If you have experimented hundreds of fonts but they just don’t work out right for you, suffering from design block where you don’t what font to use or you are just curious on what fonts others are using for their logo, this article is for you. Today we have analyzed some top brands of their respective industry and reveal the font they used in their logo. They may give you some raw ideas for your next logo design; try not to replicate 🙂

Many top websites are trending towards gray color schemes with bright color splashes. The Zopa logo and overall image is a perfect example of this trend.

Font used: Frankfurter medium

zopa A Look Into: Fonts Used In Logos of Popular Brands


Shutterfly’s modern logo is simple, refined and playful. This image shows that life is too fast to take it too seriously. Their use of bright colors is consistent with the latest website trends and is effective at enhancing their overall image.

Font used: Frutiger

shutterfly A Look Into: Fonts Used In Logos of Popular Brands


Multi-colored logo fonts are all the rage these days as shown in NewsGator’s logo.

Font used: ITC Bauhaus

newsgator A Look Into: Fonts Used In Logos of Popular Brands


Many caution against excessive capitalization in logo fonts. However, Shoutwire’s use of a font in all caps shows that those who caution against this trend can be wrong.

Font used: Agency Bold

shoutwire A Look Into: Fonts Used In Logos of Popular Brands



This is an ultra-modern design consistent with the styles of current top websites. When your font is paired with playful colors, you are sure to grab the viewer’s attention.

Font used: FF Cocon Bold

shozu A Look Into: Fonts Used In Logos of Popular Brands



Elegant and straight-sided characters on the dark-blue background are easy to recognize: Facebook is the perfect example of minimal, yet most recognizable logo!

Font used: Klavika

facebook A Look Into: Fonts Used In Logos of Popular Brands



Light-blue letters with rounded corners:here you go! Now you can spoof the famous Twitter logo!

Font used: Pico Alphabet

twitter A Look Into: Fonts Used In Logos of Popular Brands


Unlike the above font, this one has no rounded corners at all: everything is sharp and diagonal here giving the perfect feel of the original logo.

Font used: Pico y

digg A Look Into: Fonts Used In Logos of Popular Brands


A very cheerful font with attention to details in every letter – it makes a perfect fit for the Cork’d logo.

Font used: Triplex

corkd A Look Into: Fonts Used In Logos of Popular Brands


A bold italic font somehow resembles handwriting. It is almost a universal font that can match any interface easily.

Font used: Black Rose

vimeo A Look Into: Fonts Used In Logos of Popular Brands


A very elegant narrow characters with rounded borders makes a great fit for the music-related website.

Font used: National

lastfm A Look Into: Fonts Used In Logos of Popular Brands


Technorati logo sports a very minimal readable font which might lose identity when taken out of the context.

Font used: Neo Sans Medium

technorati A Look Into: Fonts Used In Logos of Popular Brands



Named after its designer, Adrian Frutiger, the font is used in frequently used in various logos and advertising campaigns. What makes it stand out in Flickr logo is the famous blue/ pink color combination.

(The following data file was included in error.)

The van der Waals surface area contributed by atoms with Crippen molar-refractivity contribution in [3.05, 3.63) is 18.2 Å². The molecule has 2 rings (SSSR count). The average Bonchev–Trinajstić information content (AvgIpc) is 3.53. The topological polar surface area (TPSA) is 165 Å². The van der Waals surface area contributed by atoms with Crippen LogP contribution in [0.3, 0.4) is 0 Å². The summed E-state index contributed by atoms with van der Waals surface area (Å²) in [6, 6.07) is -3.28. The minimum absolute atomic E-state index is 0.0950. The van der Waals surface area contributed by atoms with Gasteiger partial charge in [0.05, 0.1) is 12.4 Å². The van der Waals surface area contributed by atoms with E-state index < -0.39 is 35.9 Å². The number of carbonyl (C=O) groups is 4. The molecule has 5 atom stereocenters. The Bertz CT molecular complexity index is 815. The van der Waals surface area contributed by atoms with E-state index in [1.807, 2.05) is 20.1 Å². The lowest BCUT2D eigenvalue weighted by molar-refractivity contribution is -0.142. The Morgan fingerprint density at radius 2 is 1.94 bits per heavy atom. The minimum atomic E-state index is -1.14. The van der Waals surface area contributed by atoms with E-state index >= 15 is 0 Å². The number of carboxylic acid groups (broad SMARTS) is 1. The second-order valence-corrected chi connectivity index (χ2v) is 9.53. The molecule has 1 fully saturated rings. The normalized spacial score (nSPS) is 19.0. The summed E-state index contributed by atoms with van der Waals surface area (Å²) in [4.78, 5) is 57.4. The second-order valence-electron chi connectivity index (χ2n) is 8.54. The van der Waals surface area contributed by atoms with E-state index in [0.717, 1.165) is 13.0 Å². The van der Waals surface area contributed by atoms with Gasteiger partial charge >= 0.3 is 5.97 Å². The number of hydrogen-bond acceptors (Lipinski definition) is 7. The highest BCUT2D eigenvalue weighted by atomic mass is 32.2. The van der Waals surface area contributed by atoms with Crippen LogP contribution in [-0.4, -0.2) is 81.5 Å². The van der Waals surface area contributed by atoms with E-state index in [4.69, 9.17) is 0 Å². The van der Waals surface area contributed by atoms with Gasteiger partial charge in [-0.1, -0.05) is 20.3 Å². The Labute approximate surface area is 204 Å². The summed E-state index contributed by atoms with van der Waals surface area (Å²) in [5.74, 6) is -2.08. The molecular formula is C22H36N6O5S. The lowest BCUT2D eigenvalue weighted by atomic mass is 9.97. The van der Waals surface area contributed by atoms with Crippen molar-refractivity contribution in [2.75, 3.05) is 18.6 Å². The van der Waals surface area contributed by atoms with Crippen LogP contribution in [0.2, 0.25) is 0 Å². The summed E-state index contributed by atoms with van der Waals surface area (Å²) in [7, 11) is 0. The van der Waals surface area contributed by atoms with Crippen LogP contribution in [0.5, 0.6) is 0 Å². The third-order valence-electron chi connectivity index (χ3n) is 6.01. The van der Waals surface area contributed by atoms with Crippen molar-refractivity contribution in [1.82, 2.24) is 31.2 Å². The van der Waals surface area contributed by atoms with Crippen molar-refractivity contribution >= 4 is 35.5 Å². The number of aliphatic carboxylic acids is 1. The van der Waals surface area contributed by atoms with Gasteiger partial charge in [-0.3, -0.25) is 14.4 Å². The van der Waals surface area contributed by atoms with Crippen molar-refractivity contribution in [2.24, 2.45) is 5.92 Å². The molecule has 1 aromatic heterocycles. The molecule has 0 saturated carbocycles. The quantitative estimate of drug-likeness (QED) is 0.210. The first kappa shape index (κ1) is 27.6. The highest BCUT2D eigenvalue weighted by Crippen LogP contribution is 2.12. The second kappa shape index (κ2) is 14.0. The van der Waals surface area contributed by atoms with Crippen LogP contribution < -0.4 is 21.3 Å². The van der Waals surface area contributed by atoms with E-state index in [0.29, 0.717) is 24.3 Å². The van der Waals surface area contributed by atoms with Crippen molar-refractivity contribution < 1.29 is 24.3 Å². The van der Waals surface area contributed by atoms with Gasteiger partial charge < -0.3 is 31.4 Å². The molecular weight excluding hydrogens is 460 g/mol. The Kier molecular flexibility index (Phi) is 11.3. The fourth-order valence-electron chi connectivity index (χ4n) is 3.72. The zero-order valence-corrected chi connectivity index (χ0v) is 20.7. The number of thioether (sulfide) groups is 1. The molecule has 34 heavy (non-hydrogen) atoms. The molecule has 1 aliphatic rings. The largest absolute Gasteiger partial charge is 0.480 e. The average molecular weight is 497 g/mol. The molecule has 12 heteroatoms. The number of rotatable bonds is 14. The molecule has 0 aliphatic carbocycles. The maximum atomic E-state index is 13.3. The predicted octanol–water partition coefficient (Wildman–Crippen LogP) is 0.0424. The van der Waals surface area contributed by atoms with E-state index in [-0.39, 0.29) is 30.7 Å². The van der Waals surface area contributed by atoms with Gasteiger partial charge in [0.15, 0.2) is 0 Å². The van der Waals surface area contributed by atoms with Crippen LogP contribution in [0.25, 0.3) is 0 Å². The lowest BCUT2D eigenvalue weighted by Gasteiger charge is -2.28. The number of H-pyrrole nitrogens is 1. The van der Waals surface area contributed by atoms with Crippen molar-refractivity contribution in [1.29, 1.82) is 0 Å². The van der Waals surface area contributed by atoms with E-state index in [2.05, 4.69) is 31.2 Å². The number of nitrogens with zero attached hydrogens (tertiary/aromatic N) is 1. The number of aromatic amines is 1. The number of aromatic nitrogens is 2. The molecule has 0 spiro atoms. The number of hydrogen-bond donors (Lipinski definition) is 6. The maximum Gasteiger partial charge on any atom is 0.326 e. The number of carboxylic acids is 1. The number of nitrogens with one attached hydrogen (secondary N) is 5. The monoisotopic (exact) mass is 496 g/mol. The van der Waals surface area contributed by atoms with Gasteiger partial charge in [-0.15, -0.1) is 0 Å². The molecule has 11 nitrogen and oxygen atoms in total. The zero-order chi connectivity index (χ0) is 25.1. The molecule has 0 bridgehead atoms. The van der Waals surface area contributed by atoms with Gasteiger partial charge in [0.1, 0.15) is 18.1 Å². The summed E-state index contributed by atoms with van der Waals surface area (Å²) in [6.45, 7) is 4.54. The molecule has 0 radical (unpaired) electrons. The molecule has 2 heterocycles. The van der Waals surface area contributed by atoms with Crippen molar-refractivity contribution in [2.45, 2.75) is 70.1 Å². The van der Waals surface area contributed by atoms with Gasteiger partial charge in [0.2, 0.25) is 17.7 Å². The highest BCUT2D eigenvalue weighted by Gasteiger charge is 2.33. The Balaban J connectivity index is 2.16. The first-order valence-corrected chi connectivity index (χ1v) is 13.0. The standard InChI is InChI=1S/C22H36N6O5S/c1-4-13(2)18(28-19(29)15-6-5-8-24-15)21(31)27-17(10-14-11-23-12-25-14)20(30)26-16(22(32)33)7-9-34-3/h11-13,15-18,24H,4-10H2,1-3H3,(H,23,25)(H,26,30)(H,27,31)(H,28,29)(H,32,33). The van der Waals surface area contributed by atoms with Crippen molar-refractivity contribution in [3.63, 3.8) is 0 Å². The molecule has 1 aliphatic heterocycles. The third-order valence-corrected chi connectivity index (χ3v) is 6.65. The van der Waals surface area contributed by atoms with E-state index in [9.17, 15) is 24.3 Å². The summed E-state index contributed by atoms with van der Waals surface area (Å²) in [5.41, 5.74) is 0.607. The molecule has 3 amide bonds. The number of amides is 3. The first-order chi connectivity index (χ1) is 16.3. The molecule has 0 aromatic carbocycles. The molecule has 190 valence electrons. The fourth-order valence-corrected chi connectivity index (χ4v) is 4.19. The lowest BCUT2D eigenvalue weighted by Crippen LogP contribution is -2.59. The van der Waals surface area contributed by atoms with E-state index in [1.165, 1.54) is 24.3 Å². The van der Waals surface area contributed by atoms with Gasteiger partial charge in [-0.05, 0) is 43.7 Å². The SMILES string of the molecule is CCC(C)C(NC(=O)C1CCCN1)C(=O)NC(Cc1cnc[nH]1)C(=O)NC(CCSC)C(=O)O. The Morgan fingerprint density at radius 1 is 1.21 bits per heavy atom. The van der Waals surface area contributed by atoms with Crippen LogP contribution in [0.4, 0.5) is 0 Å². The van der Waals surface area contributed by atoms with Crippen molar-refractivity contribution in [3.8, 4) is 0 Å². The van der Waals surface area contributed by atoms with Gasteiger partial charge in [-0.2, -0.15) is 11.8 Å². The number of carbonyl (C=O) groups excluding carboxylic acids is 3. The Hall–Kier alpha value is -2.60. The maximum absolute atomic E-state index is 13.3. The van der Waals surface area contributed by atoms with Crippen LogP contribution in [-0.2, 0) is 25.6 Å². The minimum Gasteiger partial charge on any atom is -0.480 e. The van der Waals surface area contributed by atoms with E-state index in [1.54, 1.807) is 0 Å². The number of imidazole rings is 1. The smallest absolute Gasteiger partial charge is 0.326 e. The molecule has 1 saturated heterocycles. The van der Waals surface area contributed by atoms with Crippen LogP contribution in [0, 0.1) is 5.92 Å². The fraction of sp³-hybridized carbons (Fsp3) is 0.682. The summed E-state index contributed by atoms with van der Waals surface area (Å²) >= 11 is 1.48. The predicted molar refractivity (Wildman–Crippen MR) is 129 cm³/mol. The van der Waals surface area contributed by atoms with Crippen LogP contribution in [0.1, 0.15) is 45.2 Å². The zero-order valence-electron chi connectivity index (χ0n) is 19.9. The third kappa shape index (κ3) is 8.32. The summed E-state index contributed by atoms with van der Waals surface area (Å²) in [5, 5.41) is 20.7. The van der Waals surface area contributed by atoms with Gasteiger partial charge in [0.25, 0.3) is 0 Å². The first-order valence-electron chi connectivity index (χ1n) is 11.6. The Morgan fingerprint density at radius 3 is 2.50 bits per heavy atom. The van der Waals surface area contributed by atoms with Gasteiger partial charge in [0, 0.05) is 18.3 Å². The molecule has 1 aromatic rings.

Font used: Frutiger

flickr A Look Into: Fonts Used In Logos of Popular Brands



A straight diagonal font on a red background is one of the easiest to spoof.

Font used: Alternate Gothic No. 2

youtbe A Look Into: Fonts Used In Logos of Popular Brands



The font has a somewhat calligraphic feel with contrasting stroke weights and distinctive serifs. Play a bit with colors and you have an exact copy of Google logo!

Font used: Catull BQ

google A Look Into: Fonts Used In Logos of Popular Brands



This one is the easiest to spoof: they have their own original font you can download and use!

Font used: Yahoo Font

yahoo A Look Into: Fonts Used In Logos of Popular Brands


No extra details: smooth lines with rounded corners make up a very elegant font.

Font used: Futura MDd BT

hulu A Look Into: Fonts Used In Logos of Popular Brands


TMZ logo features a very effective use of the Amelia font which makes it one of the most recognizable fonts out there.

Font used: Amelia

tmz A Look Into: Fonts Used In Logos of Popular Brands


Myriad Pro Bold is used in many contexts but has become very popular from the LinkedIn brand.

Font used: Myriad Pro Bold

linkedin A Look Into: Fonts Used In Logos of Popular Brands


The smooth lines of this font with characters a bit smashed to each other make a very unique combination.

Font used: Helvetica Rounded Bold

skype A Look Into: Fonts Used In Logos of Popular Brands

Revision 3

What makes this font recognizable is the effective use of the logo right inside the brand name.

Font used: VAG Rounded Black

revision3 A Look Into: Fonts Used In Logos of Popular Brands


Ferrari has a very stylish font: letters seem to match one another so well that you can’t imagine they can exist separately.

Font used: Ferro Rosso

ferrari A Look Into: Fonts Used In Logos of Popular Brands


Like Yahoo! logo, this one requires no effort to spoof. Just use its original font designed by Jeroen Klaver.

Font used: Heineken

heineken A Look Into: Fonts Used In Logos of Popular Brands



Swatch sports a very interesting use of the most famous font: its narrow rounded lines imply the Swiss accuracy.

Font used: Swatch it

swatch A Look Into: Fonts Used In Logos of Popular Brands



A narrow diagonal very clear and readable font definitely reminds of a print industry.

Font used: Times New Roman

time A Look Into: Fonts Used In Logos of Popular Brands


Dark blue bold font has smooth rich lines and implies luxury.

Font used: Futura Condensed ExtraBold or Absolut Vodka

absolut A Look Into: Fonts Used In Logos of Popular Brands